Author Suzanne Collins mentions that the idea for THE HUNGER GAMES came from channel surfing between reality TV games and the Iraq war. While the reality game show element is really obvious, it seems to me that this whole series is a metaphor for the wars of the recent decade, with each volume of the trilogy serving as a metaphor of those hellish places. No wonder Katniss behaves so badly and in such extreme and violent ways. No wonder this book is so dark. No-one is ever quite the same again. And that is where the power of this work lies, in it’s linking of dystopian fantasy with unpleasant realities of the present day.
This is a strong work that doesn’t sag and will keep you glued to the page. What makes it so outstanding is the way the trilogy ends. Ms. Collins provides a satisfying ending that ties up a lot of loose threads and make the reader feel that there was no other way this story could have ended. It is not a happy-ever-after ending, which would not have been appropriate for such a dark story. But it is the kind of ending that throws everything into relief and makes you realize what the emotional heart of the story is.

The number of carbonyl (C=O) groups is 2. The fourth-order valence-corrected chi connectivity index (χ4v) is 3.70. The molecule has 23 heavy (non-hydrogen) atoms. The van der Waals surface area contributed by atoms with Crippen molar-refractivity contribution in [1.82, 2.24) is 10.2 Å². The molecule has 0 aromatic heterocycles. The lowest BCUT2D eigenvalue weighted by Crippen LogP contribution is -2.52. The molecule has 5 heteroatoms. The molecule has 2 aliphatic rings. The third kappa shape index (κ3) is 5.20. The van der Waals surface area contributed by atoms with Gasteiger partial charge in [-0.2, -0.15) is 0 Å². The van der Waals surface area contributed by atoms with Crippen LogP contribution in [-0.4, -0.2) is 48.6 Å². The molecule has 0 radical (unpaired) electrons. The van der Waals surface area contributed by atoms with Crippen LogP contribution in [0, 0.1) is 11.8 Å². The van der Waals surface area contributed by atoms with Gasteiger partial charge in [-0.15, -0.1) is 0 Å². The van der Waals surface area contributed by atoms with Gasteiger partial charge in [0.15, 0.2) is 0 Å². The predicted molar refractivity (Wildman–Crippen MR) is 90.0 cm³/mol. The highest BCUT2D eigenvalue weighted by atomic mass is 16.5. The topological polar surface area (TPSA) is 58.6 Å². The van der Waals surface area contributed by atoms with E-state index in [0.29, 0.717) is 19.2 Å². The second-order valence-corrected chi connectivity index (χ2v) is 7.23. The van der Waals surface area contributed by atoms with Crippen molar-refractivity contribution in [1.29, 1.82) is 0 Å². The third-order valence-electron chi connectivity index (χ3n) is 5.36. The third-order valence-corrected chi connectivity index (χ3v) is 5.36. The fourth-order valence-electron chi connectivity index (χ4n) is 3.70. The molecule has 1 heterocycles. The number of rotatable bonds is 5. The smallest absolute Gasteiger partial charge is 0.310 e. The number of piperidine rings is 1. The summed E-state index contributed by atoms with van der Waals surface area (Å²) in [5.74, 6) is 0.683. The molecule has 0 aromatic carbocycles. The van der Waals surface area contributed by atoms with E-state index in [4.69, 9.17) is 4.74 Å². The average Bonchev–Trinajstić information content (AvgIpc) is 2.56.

For those of you who haven’t yet read or viewed HUNGER GAMES, you might want to stop reading at this point, as what I have to say contains spoilers.
What the ending meant for me was that the emotional heart of this story is with Katniss’ relationship with her sister. Which is surprising, as this is a book for teens. Authors who write for this audience are almost obliged to have the romance-between-good-looking members-of-the-opposite-sex-which-involves-love-triangle, and I must say I found this aspect of the trilogy the least interesting. Mainly because Katniss (not surprisingly) is so unsure of where she is, being spoiled for choice. But the suspense just stretches out and out and out, and I felt the work would have been stronger without so much emphasis on the romance element.
However, the ending suggests that we are being encouraged to look at the wrong relationship. Because the person whom Katniss really and truly loves is her sister. And when Prim dies, we feel Katniss’ terrible pain. Especially as she had to see it happen. I thought the scene with Prim’s cat was just wrenching, and it is a mark of the quality of this work that it is hard for me to get those scenes out of my head. Five stars.